The Princess and I’s Cast: Albert Martinez, Lara Quigaman, Enrique Gil, Kathryn Bernardo, and Gretchen BarrettoImages: Lara Quigaman’s instagram account (@laraquigaman) & Princess and I’s Facebook fan page
Things are getting challenging in the primetime scene. With new concepts cropping up, the pressure is on in terms of audience share. This is possibly why production seems to be big for upcoming teleseryes. One of which is Kathryn Bernardo’s comeback project, The Princess and I. With a stellar cast including Enrique Gil, Albert Martinez, Lara Quigaman, and Gretchen Barretto, this royalty-themed series shows great potential to reign in the ratings game. As of the moment, we only know very little about the show’s plot of a long-lost princess bound to discover her real identity. At the same time, not many of us are familiar with the much-talked about shooting location abroad. News and social media reveal the team flew all the way to a culturally rich country to establish the story.
Bhutan (center: Kathryn Bernardo & Enrique Gil) Images: Lara Quigaman’s instagram account (@laraquigaman) & Princess and I’s Facebook fan page
This early, we suggest you ease your way into the fictional Kingdom of Yangdon through its real basis. Check out some interesting tidbits with our random Bhutan 101.
Bhutan Images: Lara Quigaman’s instagram account (@laraquigaman) & Princess and I’s Facebook fan page
Also known as The Land of The Thunder Dragon (Druk Yul), Bhutan is a small kingdom located in the Himalayas, between India and China. The country whose capital is Thimphu has special relations with India. Population count is estimated to be 708,427 in 2011.[source: indexmundi.com]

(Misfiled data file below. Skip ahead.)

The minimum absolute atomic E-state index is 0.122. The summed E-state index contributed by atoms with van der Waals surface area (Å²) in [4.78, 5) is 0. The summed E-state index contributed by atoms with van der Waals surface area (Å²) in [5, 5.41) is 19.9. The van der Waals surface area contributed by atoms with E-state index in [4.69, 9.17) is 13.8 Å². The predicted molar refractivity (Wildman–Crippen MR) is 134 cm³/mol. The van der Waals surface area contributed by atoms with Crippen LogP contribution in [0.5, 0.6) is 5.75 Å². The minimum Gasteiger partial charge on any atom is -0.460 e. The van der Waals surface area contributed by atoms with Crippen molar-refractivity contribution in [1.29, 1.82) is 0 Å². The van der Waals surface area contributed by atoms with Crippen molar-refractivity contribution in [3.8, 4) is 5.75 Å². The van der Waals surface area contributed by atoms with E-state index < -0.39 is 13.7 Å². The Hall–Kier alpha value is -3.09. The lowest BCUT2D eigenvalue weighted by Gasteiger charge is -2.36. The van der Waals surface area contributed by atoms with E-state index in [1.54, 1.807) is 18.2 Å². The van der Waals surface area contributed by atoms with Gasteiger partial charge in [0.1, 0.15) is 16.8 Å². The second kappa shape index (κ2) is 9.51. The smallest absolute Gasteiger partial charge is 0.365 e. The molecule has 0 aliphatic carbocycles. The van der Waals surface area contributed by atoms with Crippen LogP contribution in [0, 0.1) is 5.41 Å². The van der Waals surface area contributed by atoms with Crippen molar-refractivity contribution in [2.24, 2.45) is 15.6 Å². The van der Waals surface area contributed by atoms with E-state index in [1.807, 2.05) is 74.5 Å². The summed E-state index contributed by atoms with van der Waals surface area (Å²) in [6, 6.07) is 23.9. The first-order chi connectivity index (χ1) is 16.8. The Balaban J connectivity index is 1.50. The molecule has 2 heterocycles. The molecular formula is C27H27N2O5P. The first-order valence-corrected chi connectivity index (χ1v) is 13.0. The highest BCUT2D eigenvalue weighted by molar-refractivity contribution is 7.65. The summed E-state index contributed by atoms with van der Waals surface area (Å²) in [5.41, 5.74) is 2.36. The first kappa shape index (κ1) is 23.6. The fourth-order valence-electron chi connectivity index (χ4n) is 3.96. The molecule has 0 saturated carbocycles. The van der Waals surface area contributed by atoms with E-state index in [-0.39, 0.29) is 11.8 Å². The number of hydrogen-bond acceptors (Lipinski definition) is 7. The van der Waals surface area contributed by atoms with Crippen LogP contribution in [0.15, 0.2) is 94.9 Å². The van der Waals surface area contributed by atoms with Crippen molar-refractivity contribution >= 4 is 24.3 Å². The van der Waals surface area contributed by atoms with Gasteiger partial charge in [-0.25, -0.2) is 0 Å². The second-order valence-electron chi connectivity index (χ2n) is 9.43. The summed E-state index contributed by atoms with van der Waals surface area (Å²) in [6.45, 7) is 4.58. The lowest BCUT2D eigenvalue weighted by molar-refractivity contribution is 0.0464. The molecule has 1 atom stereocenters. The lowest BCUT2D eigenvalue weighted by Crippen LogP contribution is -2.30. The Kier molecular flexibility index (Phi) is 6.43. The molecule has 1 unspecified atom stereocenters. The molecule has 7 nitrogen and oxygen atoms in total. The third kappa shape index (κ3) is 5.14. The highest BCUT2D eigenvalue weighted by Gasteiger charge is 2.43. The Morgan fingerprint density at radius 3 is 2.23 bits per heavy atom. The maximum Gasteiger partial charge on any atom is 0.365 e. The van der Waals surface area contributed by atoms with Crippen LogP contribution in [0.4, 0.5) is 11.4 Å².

Images: Wikipedia Commons + goway.com
Climate in Bhutan varies depending on an area’s elevation. It is tropical in the southern borders, temperate in the center, and cold and snowy in the high Himalayan regions.
The Royal Government of Bhutan is constitutional monarchy. While the King is the head of state, executive, legislative, and judiciary powers are exercised through a parliamentary system.
In 2011, a real-life love story unfolded in Bhutan as a 21-year old commoner turned into a queen upon marriage. Boston-educated King Jigme Khesar married Jetsun Pema, daughter of an airline pilot. Khesar is the world’s youngest king and tagged as the Asian Elvis because of his hairstyle.[source: abcnews.go.com]
The King and Queen of Bhutan Images: bhutanobserver.bt, indiandefence.com, jamyangtashi2009.blogspot.com
The Buddhist faith influenced the development of the nation significantly. The state religion is Drukpa Kagyu, a branch of Mahayana Buddhism.
Rinpung Dzong in Paro, Bhutan (a Drukpa Kagyu Buddhist monastery) Image: wn.com
Dzongkha is the official language of Bhutan, derived from Tibetan language. However, in schools, English is the medium of instruction and commonly spoken nationwide.
Sample Dzongkha sentences you may want to learn:
Hello – kuzo zangpo la
How are you? – Ga de bay ye?
Goodbye – legshembe joen (if you’re the one staying) and legshembe shug (if you’re the one leaving)
Yes – ing; No – me
Thank you – Kadrin chhe
Note: Vowels are pronounced as a in cat, e as in egg, i as in bit, o as in go, and u as in “oo” in look. [source: asiarecipe.com]
Bhutanese are said to be food lovers. Based on their manners, one says “meshu meshu” while covering the mouth in refusal when offered food but gives in on the second or third offer.
Their cuisine is known for chili (ema) and cheese (datse)(locals are passionate about this spice!). The chili-and-cheese combination is popularly known as “ema datse.“